With the release of GODZILLA, the latest of countless mega-budgeted, special effects-laden blockbusters that seem to be dominating movie theaters these days, the original screen version of the story is well-worth recalling. This GODZILLA, of course, was wildly successful in its day. It was produced in Japan and released in 1954, and baby boomers may recall that the U.S. edition included added footage featuring a pre-PERRY MASON Raymond Burr. The full title of this version is GODZILLA: KING OF THE MONSTERS, and the monster in question is a giant, apparently unstoppable fire-breathing lizard who, like so many 1950s sci-fi movie creatures, was the byproduct of nuclear weapons testing run amok.
Across the decades, dozens of Godzilla films (not to mention novels, video games, and comic books) have been produced and marketed. Indeed, the character is so iconic that it even has its own star on the Hollywood Walk of Fame! But what is so fascinating about the original GODZILLA is that it is more than just a curio. It is much more than an artifact of its era.
For one thing, a newly-restored version recently has been enjoying theatrical play dates. For another, its storyline remains as relevant-- and as jarring-- today as it was six decades ago. The key here is that this GODZILLA was released less than a decade after the atom bomb blasts over Hiroshima and Nagasaki that ended the Second World War. So the original GODZILLA is not just one more monster movie. It is a metaphor for the nuclear age and a symbol of the very real apprehension on the part of many Japanese in the wake of Hiroshima and Nagasaki.
According to various sources, the Godzilla monster was inspired by the rhedosaurus, a fictitious creature concocted by famed animator Ray Harryhausen for THE BEAST FROM 20,000 FATHOMS, which dates from 1953. Clearly, this Godzilla was linked to the atom bomb. In fact, the texture of its skin was designed to reflect the kind of scars that marred the bodies of many Japanese bomb blast survivors. With this in mind, it might be said that Godzilla was a "nuclear monster"-- and the new GODZILLA is directly linked to the original in that the monster also is directly associated with 1950s nuclear testing. Here, this testing is shown to be causing some odd and unusual occurrences in the present day: occurrences which just may be a prelude to a worldwide apocalypse. In this regard, the new film also may be linked to other 1950s sci-fi films that feature creatures from black lagoons, giant leeches and crab monsters, "body snatchers" invading small American towns, women growing to 50-feet high, and men shrinking to nothingness-- all because of unabated nuclear testing.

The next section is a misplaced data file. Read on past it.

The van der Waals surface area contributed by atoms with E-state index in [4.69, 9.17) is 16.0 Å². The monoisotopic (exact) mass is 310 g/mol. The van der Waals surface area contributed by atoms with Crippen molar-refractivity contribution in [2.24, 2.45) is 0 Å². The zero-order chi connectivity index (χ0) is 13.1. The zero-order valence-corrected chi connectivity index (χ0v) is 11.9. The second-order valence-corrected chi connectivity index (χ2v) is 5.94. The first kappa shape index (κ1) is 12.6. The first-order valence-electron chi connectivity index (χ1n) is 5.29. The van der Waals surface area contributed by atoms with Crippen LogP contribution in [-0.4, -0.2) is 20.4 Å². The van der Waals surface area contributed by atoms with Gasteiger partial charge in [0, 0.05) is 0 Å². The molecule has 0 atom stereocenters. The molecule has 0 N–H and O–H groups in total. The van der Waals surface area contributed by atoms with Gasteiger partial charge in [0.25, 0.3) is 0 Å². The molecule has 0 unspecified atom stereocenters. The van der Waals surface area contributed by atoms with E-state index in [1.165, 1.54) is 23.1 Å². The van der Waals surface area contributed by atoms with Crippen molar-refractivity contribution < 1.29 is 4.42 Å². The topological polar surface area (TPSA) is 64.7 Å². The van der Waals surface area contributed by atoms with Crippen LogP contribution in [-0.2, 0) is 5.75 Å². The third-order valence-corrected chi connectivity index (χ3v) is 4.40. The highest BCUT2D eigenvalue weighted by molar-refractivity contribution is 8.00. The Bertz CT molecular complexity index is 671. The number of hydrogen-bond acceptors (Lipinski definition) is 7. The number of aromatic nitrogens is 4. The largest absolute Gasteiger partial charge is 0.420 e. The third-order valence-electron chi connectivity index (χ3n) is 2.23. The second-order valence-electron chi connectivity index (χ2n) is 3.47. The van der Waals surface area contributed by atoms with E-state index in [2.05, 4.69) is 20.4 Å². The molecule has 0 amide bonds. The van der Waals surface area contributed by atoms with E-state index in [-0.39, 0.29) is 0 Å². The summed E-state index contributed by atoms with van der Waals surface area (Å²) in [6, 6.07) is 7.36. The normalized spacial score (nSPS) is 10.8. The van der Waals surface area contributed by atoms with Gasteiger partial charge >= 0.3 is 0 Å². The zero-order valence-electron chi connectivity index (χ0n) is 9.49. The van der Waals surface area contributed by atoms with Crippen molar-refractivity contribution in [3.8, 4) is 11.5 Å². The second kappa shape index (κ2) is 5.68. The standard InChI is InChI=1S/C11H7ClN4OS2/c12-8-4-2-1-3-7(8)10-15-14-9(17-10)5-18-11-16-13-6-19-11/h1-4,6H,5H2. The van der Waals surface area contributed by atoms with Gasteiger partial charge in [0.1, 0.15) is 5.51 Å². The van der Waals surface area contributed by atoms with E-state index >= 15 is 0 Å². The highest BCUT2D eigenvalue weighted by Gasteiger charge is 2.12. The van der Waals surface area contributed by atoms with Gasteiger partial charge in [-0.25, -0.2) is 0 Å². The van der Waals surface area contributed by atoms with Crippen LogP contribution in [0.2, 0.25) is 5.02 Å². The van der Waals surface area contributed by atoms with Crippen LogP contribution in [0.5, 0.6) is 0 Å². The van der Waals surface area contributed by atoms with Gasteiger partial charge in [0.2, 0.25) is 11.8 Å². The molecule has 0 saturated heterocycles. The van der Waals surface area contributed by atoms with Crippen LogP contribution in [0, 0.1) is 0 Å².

Cinematically-speaking, the Godzilla of 1954 and the Godzilla of 2014 may be vastly different. But both films do reflect a certain trepidation on the part of humankind. Sixty years ago, this trepidation was related to the effects of post-World War II nuclear testing. Today, it is linked to global warming and climate change and other issues that cause the thoughtful among us to question the future of humankind.
Rob Edelman teaches film history at the University at Albany. He has written several books on film and television, and is an associate editor of Leonard Maltin’s Movie and Video Guide.
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